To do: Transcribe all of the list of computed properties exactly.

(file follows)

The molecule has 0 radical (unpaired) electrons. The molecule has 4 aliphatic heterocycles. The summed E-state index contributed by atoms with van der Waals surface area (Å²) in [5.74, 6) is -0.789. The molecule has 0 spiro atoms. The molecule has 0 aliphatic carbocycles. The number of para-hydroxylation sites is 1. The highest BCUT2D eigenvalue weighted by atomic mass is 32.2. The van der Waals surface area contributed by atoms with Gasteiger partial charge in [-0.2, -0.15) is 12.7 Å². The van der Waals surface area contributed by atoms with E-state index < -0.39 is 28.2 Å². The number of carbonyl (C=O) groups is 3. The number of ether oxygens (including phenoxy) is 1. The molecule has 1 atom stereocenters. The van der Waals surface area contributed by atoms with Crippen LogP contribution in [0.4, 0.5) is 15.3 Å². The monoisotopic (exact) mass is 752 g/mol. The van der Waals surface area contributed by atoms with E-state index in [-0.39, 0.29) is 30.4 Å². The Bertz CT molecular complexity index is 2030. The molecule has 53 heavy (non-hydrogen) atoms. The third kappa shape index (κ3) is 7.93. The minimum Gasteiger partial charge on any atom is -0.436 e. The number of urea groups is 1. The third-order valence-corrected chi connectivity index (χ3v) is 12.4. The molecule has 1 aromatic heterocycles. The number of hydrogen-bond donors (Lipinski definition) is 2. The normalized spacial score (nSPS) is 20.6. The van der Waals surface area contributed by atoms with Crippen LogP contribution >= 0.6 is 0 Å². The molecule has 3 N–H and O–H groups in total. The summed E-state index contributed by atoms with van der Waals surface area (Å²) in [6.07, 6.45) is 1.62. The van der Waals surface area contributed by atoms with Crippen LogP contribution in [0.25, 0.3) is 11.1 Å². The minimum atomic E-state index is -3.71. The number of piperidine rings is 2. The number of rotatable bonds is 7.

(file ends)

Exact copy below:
The molecule has 0 radical (unpaired) electrons. The molecule has 4 aliphatic heterocycles. The summed E-state index contributed by atoms with van der Waals surface area (Å²) in [5.74, 6) is -0.789. The molecule has 0 spiro atoms. The molecule has 0 aliphatic carbocycles. The number of para-hydroxylation sites is 1. The highest BCUT2D eigenvalue weighted by atomic mass is 32.2. The van der Waals surface area contributed by atoms with Gasteiger partial charge in [-0.2, -0.15) is 12.7 Å². The van der Waals surface area contributed by atoms with E-state index < -0.39 is 28.2 Å². The number of carbonyl (C=O) groups is 3. The number of ether oxygens (including phenoxy) is 1. The molecule has 1 atom stereocenters. The van der Waals surface area contributed by atoms with Crippen LogP contribution in [0.4, 0.5) is 15.3 Å². The monoisotopic (exact) mass is 752 g/mol. The van der Waals surface area contributed by atoms with E-state index in [-0.39, 0.29) is 30.4 Å². The Bertz CT molecular complexity index is 2030. The molecule has 53 heavy (non-hydrogen) atoms. The third kappa shape index (κ3) is 7.93. The minimum Gasteiger partial charge on any atom is -0.436 e. The number of urea groups is 1. The third-order valence-corrected chi connectivity index (χ3v) is 12.4. The molecule has 1 aromatic heterocycles. The number of hydrogen-bond donors (Lipinski definition) is 2. The normalized spacial score (nSPS) is 20.6. The van der Waals surface area contributed by atoms with Crippen LogP contribution >= 0.6 is 0 Å². The molecule has 3 N–H and O–H groups in total. The summed E-state index contributed by atoms with van der Waals surface area (Å²) in [6.07, 6.45) is 1.62. The van der Waals surface area contributed by atoms with Crippen LogP contribution in [0.25, 0.3) is 11.1 Å². The minimum atomic E-state index is -3.71. The number of piperidine rings is 2. The number of rotatable bonds is 7.